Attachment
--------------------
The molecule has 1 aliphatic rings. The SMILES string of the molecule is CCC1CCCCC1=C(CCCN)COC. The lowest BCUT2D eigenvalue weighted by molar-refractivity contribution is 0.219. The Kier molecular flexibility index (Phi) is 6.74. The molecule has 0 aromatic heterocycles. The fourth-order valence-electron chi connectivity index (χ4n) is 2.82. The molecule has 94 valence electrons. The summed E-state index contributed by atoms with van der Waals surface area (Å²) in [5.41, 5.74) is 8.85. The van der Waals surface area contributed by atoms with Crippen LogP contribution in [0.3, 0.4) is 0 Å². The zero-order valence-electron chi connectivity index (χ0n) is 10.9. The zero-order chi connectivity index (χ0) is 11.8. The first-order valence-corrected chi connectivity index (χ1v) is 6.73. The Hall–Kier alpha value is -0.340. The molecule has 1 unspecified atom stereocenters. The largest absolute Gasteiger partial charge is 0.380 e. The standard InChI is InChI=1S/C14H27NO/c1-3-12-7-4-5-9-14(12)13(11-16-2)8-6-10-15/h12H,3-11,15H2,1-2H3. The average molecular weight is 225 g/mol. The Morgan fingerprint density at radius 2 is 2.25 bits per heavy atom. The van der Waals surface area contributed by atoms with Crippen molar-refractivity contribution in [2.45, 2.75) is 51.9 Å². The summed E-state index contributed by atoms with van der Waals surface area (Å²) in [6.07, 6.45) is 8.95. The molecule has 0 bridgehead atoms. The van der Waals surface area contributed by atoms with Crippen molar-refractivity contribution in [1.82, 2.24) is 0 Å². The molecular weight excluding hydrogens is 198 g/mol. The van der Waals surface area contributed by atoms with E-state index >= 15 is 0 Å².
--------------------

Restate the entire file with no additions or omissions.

The molecule has 1 aliphatic rings. The SMILES string of the molecule is CCC1CCCCC1=C(CCCN)COC. The lowest BCUT2D eigenvalue weighted by molar-refractivity contribution is 0.219. The Kier molecular flexibility index (Phi) is 6.74. The molecule has 0 aromatic heterocycles. The fourth-order valence-electron chi connectivity index (χ4n) is 2.82. The molecule has 94 valence electrons. The summed E-state index contributed by atoms with van der Waals surface area (Å²) in [5.41, 5.74) is 8.85. The van der Waals surface area contributed by atoms with Crippen LogP contribution in [0.3, 0.4) is 0 Å². The zero-order valence-electron chi connectivity index (χ0n) is 10.9. The zero-order chi connectivity index (χ0) is 11.8. The first-order valence-corrected chi connectivity index (χ1v) is 6.73. The Hall–Kier alpha value is -0.340. The molecule has 1 unspecified atom stereocenters. The largest absolute Gasteiger partial charge is 0.380 e. The standard InChI is InChI=1S/C14H27NO/c1-3-12-7-4-5-9-14(12)13(11-16-2)8-6-10-15/h12H,3-11,15H2,1-2H3. The average molecular weight is 225 g/mol. The Morgan fingerprint density at radius 2 is 2.25 bits per heavy atom. The van der Waals surface area contributed by atoms with Crippen molar-refractivity contribution in [2.45, 2.75) is 51.9 Å². The summed E-state index contributed by atoms with van der Waals surface area (Å²) in [6.07, 6.45) is 8.95. The molecule has 0 bridgehead atoms. The van der Waals surface area contributed by atoms with Crippen molar-refractivity contribution in [1.82, 2.24) is 0 Å². The molecular weight excluding hydrogens is 198 g/mol. The van der Waals surface area contributed by atoms with E-state index >= 15 is 0 Å².